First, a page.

However! If you like to do any interactive stuff on the web, like games, you can forget about it! I have tried to play online interactive games, like FPS, they simply do not work, or work so poorly so as to be a total waste of time.<O:p</O:p

There is a bandwidth limit of less than 200Mb per-day (176Mb, I think???), so if you do any large file transfers, like music, or other like stuff and run up to your daily limit, then your connection will slow down to worse that dial-up for the remainder of that day.…William’s set-up sounds like it is for business, if so it may not have the limit, but the homeowner setup will have it for sure, unless you upgrade to the $100.00 (?) per-mo service.

About the only point that I would give an opinion that is different from Williams is on which equipment to get.
I had the 4000 series modems for about two years and while they (it takes 2, one for in & one for out) work Ok in most ways, there is one very serious drawback to the 4000 series system…if you lose your connection you have a nice little problem on your hands.
Your connection can be lost primarily due to problems with your PC, your OS got messed up, or whatever. If you change PC’s is another way… caused myself more than one problem doing that!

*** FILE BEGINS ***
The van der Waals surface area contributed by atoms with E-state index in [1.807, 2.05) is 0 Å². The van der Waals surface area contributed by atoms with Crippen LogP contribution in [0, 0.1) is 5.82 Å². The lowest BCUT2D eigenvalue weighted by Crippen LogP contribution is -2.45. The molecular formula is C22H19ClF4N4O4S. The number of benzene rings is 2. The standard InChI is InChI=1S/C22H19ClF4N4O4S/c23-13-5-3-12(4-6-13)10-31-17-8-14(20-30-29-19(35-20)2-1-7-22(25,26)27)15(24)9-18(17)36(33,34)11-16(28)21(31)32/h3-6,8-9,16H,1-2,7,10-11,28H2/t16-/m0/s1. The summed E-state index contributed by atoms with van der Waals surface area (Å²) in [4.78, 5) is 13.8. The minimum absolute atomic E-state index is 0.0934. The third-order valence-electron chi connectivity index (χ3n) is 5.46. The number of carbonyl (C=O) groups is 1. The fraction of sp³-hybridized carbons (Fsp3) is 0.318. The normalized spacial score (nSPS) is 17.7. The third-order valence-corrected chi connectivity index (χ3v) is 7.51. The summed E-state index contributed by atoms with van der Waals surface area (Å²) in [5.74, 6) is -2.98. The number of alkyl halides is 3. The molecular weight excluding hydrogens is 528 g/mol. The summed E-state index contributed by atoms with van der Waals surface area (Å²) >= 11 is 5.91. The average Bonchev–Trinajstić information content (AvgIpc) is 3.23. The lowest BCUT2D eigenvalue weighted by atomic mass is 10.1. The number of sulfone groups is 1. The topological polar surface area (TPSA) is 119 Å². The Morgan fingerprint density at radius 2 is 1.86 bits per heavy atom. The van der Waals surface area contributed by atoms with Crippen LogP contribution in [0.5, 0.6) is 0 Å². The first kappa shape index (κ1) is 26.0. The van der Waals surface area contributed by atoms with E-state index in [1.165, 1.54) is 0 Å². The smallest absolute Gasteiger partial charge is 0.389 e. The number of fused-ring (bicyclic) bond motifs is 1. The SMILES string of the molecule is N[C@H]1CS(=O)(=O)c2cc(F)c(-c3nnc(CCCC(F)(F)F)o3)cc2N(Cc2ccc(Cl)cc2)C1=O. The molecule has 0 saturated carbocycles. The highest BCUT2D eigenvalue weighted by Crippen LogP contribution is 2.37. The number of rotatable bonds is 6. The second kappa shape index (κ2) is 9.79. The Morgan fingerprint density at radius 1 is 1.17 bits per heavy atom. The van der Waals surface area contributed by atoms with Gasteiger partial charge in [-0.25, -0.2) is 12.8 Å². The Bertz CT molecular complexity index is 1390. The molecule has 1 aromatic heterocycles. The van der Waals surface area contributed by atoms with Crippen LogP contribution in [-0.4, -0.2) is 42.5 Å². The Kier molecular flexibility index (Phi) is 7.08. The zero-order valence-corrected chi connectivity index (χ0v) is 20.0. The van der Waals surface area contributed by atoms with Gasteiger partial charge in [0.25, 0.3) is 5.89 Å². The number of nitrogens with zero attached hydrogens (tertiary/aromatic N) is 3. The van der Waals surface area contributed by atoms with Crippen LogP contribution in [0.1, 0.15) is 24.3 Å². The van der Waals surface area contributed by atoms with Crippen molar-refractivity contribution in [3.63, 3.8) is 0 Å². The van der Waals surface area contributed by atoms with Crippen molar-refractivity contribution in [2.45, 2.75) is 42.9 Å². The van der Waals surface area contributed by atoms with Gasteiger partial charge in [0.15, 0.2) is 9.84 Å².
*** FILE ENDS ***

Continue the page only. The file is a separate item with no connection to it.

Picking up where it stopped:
At that point you MUST have a regular phone line available and your PC must have a modem, so that your PC can dial a 800 service number to reinstall/reactivate your service. They say you can use a cell phone, but I was never able to get that to work.
While I am by no means a computer ‘expert’ it is true that I am fairly knowledgeable about some aspects, including networking type issues… and I can tell you that if you use the 4000 series it will test your faith in yourself, even if you think you know a little about this stuff.
My choice is the 6000 series because there is no need for phone lines, all programming is in the single 6000 modem, with no software installed on your PC…. That means you can switch to another PC if need be and not have to deal with connection issues.

Bottom line…
If you can stand the cost and don’t have cable or DSL available it is a good service. In my case, DSL is actually available to our house, but the lines and equipment are so poor that we lost service about 40-45% of the time in the six months we used it here in NC… several times for 4-5 days at a stretch, so we finally got fed up and went back to DW.<O:p</O:p